Box 2. Take home messages for candidates and trainers
Planning your learning
  • Use videorecordings of your own and others’ consultations to slow down the process so that you can analyse the successful and less successful performance features.

  • Also identify those communicative aspects of the CSA that require a different or heightened performance than that required in real consultations.

Managing the exam format
  • Be aware of the framework of the test in order to navigate the combination of time constraints and clinical performance requirements. Avoid late data gathering.

  • Tune into the likely ‘nub’ or ‘core’ of the consultation by listening carefully and making inferences from (often) subtle RP cues. If you think this case is turning out to have an ethical/legal or negotiating element, be prepared to be flexible with your timings and give more time to the explanation and discussion phases.

  • Be aware that RPs have a more powerful role than real patients and are likely to interrupt more and ask for more clarifications. RP interruptions could be a sign that your explanations are not clear enough.

  • Use ‘metacommunication’, or talking about talk, to show both the RP and examiner how you are structuring the consultation, creating natural speech bridges between sections of the consultation, your intentions in the action you take/talk you use and your attentiveness to interpersonal relations.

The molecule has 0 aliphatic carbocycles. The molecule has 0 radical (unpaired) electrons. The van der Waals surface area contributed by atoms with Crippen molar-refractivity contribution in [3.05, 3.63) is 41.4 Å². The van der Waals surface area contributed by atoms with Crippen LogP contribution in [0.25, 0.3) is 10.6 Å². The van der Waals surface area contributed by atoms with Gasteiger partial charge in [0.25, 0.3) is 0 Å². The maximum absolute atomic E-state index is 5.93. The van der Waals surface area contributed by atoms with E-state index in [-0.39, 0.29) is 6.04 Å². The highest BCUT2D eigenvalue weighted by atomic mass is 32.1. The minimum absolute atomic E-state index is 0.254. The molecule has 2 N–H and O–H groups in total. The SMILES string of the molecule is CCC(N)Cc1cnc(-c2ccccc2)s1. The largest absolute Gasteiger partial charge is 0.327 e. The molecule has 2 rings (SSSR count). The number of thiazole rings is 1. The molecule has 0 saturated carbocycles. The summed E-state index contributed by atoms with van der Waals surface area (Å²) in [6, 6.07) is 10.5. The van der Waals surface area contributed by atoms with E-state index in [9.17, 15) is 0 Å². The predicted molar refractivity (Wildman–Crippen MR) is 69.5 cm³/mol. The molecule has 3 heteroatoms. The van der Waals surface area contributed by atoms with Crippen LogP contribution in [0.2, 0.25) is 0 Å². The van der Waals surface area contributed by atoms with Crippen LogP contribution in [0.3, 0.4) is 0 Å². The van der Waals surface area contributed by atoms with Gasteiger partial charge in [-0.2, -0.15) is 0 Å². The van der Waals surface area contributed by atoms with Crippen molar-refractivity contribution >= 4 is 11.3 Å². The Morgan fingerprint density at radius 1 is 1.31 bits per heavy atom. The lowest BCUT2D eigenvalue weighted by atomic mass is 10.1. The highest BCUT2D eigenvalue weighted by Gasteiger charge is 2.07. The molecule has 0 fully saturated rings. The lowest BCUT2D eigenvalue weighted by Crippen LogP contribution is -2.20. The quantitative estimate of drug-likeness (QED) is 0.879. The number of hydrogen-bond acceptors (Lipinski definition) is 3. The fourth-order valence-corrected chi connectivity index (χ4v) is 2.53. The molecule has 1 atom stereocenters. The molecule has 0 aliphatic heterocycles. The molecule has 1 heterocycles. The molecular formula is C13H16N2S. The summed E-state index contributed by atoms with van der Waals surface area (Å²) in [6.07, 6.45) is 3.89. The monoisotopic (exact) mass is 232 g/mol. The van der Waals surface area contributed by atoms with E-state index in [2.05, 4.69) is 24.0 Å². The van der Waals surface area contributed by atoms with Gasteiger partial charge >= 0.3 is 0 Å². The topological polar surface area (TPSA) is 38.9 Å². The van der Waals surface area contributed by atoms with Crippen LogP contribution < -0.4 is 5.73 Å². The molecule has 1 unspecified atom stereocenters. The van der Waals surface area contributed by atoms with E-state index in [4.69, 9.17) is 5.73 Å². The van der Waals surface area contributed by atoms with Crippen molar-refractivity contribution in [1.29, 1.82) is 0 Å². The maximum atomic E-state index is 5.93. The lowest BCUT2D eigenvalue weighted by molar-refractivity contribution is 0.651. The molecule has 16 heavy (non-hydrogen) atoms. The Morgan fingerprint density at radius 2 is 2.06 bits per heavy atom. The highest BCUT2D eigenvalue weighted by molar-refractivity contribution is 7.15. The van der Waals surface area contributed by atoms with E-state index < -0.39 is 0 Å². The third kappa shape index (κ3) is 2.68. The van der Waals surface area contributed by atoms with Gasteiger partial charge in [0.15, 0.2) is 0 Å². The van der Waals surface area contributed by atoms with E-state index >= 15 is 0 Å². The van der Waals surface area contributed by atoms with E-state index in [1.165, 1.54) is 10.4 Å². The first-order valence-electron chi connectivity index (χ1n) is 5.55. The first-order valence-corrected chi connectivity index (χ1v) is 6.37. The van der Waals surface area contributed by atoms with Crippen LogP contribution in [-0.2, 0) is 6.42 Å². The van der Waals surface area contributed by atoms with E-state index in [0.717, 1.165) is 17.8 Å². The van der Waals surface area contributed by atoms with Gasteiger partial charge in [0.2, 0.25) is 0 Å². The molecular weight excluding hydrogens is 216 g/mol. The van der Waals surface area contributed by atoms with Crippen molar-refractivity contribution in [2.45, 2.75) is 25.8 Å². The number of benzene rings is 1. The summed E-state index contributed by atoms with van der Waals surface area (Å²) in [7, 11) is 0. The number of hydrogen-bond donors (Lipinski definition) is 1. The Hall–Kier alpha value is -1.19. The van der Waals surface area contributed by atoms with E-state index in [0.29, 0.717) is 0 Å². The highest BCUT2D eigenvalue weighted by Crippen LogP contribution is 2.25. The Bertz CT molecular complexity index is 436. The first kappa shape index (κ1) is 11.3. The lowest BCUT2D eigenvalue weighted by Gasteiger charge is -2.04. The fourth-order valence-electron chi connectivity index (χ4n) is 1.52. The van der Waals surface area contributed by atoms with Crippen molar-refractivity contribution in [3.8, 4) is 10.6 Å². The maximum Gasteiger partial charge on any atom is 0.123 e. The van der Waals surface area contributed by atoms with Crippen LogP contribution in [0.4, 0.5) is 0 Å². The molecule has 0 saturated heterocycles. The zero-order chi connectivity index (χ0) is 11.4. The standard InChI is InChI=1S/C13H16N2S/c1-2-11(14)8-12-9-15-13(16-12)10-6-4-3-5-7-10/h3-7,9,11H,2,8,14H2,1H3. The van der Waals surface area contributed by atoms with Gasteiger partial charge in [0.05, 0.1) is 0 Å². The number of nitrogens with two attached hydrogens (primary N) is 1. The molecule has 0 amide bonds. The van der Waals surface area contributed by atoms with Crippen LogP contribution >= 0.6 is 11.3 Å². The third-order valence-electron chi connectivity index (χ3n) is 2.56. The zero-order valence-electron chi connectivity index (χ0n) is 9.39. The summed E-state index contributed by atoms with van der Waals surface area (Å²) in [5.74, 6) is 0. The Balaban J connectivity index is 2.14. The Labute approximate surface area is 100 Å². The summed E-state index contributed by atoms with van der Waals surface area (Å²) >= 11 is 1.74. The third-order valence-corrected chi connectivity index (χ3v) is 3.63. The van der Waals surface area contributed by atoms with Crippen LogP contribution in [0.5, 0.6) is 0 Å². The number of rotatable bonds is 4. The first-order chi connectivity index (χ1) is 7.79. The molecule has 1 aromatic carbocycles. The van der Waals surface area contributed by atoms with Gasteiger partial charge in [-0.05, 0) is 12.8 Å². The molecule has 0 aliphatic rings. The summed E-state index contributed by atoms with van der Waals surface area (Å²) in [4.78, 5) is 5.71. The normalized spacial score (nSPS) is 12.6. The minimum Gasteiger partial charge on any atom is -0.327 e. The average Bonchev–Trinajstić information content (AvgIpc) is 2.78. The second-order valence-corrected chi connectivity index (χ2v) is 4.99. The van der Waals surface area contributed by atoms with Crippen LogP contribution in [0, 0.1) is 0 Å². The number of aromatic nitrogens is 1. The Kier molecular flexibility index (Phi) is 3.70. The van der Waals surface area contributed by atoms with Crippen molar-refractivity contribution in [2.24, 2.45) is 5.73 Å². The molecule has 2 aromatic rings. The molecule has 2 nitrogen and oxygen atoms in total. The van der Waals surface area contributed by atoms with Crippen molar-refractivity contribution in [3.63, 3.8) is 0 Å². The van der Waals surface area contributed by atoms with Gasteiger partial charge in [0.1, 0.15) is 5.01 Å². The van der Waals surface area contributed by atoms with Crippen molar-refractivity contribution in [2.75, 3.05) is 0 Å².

Talk and interaction
  • Be aware that the simulated consultation requires more talk from candidates than the average amount of doctor talk in real consultations.

  • Be alert to the amount of relationship work required in the CSA; focus on subtle ways in which alignment can be developed and maintained.

  • Identify misunderstandings and misalignments and reflect on how they could be prevented and repaired.

  • Be aware that much relationship work is done through typical exam phrases, widely perceived as formulaic. All candidates use ‘formulaic’ speech, but to get the most out of it, you need to use it appropriately: at the right point in the interaction and with time for RPs to express their feelings. Customise these phrases so that they sound part of your ‘natural’ conversation, convincing and sincere, rather than an unexpected phrase that has been rote-learned.

  • Focus on the explaining phase of the case, which can be particularly difficult because it requires an extended stretch of talk adapted to the RP’s level of involvement. Explanations require explicit practice, including practising the components outlined in Table 3, using everyday metaphors to take the ‘patient’ on a narrative journey they can understand and take action on.